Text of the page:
Nova Scotia farmers return more than 10,000 kilograms of obsolete pesticides and livestock medications

HALIFAX, March 14, 2016 /CNW/ - Farmers in Nova Scotia returned 9,789 kilograms of obsolete and unwanted pesticides and 305 kilograms of livestock and equine medications through CleanFARMS' obsolete collection campaign in 2015.

CleanFARMS, which operates the program, is a national, industry-led agricultural waste stewardship organization. Collections took place at 12 participating ag-retail locations throughout Nova Scotia from November 2–13. This is the fourth collection program CleanFARMS has run in the province.

This marked the first time that a combined collection of pesticides and livestock medications has been offered in Nova Scotia. CleanFARMS partnered with the Canadian Animal Health Institute (CAHI) to add the collection of livestock and equine medications to CleanFARMS' existing obsolete pesticide collection program.

"The CleanFARMS collection program provides farmers with an environmentally responsible way to dispose of unused or expired pesticides and livestock medications," said Chris van den Heuvel, president of the Nova Scotia Federation of Agriculture. "Farmers in Nova Scotia are committed to protecting the environment and the high number of participants is just another example of our efforts."

Nova Scotia farmers have a long history of good stewardship practices. Since 1998, Nova Scotia farmers have returned more than 54,000 kilograms of obsolete pesticides.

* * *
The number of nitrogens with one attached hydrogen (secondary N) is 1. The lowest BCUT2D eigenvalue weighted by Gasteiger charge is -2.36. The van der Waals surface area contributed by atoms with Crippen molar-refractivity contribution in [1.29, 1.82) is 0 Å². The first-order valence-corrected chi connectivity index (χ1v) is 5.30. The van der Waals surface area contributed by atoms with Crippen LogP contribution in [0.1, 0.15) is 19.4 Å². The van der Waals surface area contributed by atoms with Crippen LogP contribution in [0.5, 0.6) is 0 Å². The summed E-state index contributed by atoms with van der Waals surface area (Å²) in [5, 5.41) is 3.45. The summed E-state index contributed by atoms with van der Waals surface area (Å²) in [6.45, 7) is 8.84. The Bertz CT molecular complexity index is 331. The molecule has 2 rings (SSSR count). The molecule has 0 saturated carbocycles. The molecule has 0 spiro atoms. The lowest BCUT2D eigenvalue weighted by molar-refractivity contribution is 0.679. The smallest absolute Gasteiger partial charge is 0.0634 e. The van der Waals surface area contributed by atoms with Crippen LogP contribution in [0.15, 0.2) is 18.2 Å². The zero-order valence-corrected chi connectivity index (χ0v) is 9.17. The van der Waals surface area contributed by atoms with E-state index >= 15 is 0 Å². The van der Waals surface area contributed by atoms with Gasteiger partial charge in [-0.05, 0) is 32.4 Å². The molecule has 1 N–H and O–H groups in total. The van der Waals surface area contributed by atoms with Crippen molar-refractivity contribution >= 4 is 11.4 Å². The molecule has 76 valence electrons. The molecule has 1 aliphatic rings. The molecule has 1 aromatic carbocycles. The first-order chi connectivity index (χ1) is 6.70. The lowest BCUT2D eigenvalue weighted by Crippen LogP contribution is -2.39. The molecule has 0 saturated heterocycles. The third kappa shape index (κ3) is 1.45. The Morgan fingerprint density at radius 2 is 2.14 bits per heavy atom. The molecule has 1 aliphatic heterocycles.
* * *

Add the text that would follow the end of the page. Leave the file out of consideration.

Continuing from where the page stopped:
"We are pleased with the success of this program in Nova Scotia," said Barry Friesen, CleanFARMS' general manager. "Nova Scotia farmers' continued dedication to the obsolete collection program proves their commitment to protecting the environment and making responsible decisions on the farm."

The obsolete collection program is generally delivered in each province or region of the country every three years and comes at no cost to farmers. The program will return to Nova Scotia in fall 2018. In between collections, farmers are encouraged to safely store their unwanted pesticides and livestock medications until they can properly dispose of them through the program.

The obsolete collection program is part of the plant science and animal health industry's commitment to the responsible lifecycle management of their products.

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For further information: Jillian Bender, media relations, (613) 230-9881 x 3228,


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